Wednesday, August 6, 2014

Sliding Down Below






“This is Jim, Josh and Samantha” Aline’s sweet but confident voice doing a roll call of sorts as our not-quite-worse-for-wear crew poured out of our self-assigned car ride seating and extended our arms in the direction of a trim smiling gentleman. I tucked the windblown hair behind my ears, tugged at my already wrinkled and poorly fitting shirt. The sun beating warm and comforting as my Converse clad feet crushed the tiny white pebbles in the driveway at P-L & J-F  Bersan. A blast of cool damp air met our sun-warmed faces as we walked into the tasting room of our first Burgundian winery. I looked around at the very rugby decorated, clean, sleek and slightly modern feeling tasting room. At first taken aback by the clean lines and glass cases but knowing where we were, in the Burgundian village of Saint Bris, well I was fully aware that below the cool tiles of the tasting, or retail space, there were miles and miles of caves dug beneath the street, a meeting place for French soldiers during war. My Chuck’s landing lightly on the tiles, my memory of my last visit to this amazing and historic region in the heart of the Auxerrois sending a bead of thrilled skin bumps down the length of my frame. 








Jean-Francois Bersan smiled gently in our direction and spoke in a tender tone as he and Aline handled a little business, in French before he called to his young, strapping rugby playing son Pierre-Louis to come over and give us a tour of the twisting caves that rested below the city. Pierre-Louis, a young twenty-something with a swath of dark hair, a firm athletic build and a smile that assured me that while confident, this young man was as genuine, and humble as they come. His English just fine as he walked us through the snaking caverns stopping only to point out a piece of the wall that had been dug out, long ago, that was a makeshift oven, “used to bake bread while the soldiers were down here” and to point to a fa├žade wall that separated their winery from the one across the street. “At one time there were none of these walls, we were all connected to each other through these” with a swerving hand motion, “These streets under the street.” Pierre-Louis’s voice lilting and exact the soundtrack as I took in deep chest filling breaths that were scented with damp chalk, and history. 





My fellow travelers and I emerged from underground, bits of broken stone stuck in the grooves of our shoes and morsels of fuzzy mold stuck to any part of our clothing that may have touched, or brushed against the mossy and moist walls. I stood there picking off remnants of antiquity while Jean-Francois popped corks and poured us cool, lip-smacking white wines. I listened, took mental notes and soaked in each and every line of their faces, each stony bite of white wine, committing those men, that place and the flavor of all of it to memory…a postcard to share with my customers when I got home.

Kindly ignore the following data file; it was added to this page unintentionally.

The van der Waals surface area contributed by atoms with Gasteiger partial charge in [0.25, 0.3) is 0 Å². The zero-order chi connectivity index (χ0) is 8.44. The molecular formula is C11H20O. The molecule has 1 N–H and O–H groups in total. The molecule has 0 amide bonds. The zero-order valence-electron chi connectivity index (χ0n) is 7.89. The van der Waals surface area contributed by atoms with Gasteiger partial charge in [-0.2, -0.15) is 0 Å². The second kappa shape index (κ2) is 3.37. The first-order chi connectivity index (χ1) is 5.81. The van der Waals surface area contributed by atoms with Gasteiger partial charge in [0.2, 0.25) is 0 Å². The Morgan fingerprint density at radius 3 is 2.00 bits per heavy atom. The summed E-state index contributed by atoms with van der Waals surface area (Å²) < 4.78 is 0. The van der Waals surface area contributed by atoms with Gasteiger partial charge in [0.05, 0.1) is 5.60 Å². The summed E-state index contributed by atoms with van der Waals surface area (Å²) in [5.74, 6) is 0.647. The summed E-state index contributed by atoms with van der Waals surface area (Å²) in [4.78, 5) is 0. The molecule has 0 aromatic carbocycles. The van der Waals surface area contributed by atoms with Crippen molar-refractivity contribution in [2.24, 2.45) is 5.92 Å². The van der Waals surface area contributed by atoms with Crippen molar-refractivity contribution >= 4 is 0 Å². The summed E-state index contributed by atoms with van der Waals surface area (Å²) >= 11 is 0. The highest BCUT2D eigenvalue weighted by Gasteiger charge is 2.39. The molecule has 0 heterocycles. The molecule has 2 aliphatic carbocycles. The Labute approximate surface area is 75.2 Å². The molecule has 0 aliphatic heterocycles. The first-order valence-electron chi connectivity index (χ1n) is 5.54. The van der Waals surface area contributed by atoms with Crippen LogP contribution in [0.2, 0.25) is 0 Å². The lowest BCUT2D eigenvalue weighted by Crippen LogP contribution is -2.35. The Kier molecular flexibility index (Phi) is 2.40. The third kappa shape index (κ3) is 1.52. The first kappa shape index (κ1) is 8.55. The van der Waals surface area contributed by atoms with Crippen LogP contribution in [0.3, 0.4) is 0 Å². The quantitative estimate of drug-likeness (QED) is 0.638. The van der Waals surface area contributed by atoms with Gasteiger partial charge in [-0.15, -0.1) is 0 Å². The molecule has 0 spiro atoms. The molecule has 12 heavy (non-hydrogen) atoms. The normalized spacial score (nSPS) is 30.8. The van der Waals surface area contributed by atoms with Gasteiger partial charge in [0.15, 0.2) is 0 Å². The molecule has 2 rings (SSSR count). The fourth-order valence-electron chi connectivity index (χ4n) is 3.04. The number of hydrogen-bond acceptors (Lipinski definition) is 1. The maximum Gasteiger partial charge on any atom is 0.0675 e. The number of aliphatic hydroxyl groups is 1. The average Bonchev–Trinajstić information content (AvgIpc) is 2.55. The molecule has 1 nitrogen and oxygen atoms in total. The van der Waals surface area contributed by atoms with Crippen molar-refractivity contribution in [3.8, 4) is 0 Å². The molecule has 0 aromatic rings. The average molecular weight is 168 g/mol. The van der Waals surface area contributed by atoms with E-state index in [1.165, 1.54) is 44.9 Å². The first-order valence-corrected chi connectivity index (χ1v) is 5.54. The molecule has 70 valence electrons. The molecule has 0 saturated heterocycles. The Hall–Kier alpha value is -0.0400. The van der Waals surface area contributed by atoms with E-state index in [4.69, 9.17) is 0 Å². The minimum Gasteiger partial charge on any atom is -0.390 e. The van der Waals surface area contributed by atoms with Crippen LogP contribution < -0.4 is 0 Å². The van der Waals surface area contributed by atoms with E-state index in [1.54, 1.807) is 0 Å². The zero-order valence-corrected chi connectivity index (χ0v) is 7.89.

I knew those wines belonged at our shop, those men and their humble but genuine life’s work had dinner tables and palates that were craving them, they just didn’t know it yet and I was starting to writhe with the need to tell them. As we piled in the car, my tummy humming with the energy of falling in love and gnawing at me from the inside to “get to stepping!” and discovering more. The warm hug of a slight buzz pinching at my cheeks and flipping the switches that prepare, and warn me, my filters are getting looser…perfect as we were headed to Chablis to taste and have lunch with the wondrous, charismatic, unfuckingbelieveably talented wild man of Chablis, by way of Canada, Patrick Piuze.

https://thewinecountry.com/shop/bersan-2012-saint-bris-sauvignon-burgundy/ 

3 comments:

Dale Dimas said...

More detail on the wines...when is the next chapter??? :)

Samantha Dugan said...

Dale,
I just have the Sauvignon Saint Bris right now, which is why I didn't get into much detail. Plus my importer buddy and I poured it at an event together recently and I am nearly sold out! I hope the next leg/chapter comes far sooner than this one did! Kinda lit up right now as I just did a Chablis event at the shop and those doughy, sexy, briny whites reminded me....ah, Chablis.

gabriel jagle said...

Making wine in an interconnected network of underground caves sounds awesome. Loved the little history lesson on WWII as well. Really cool article. I might have to try this wine...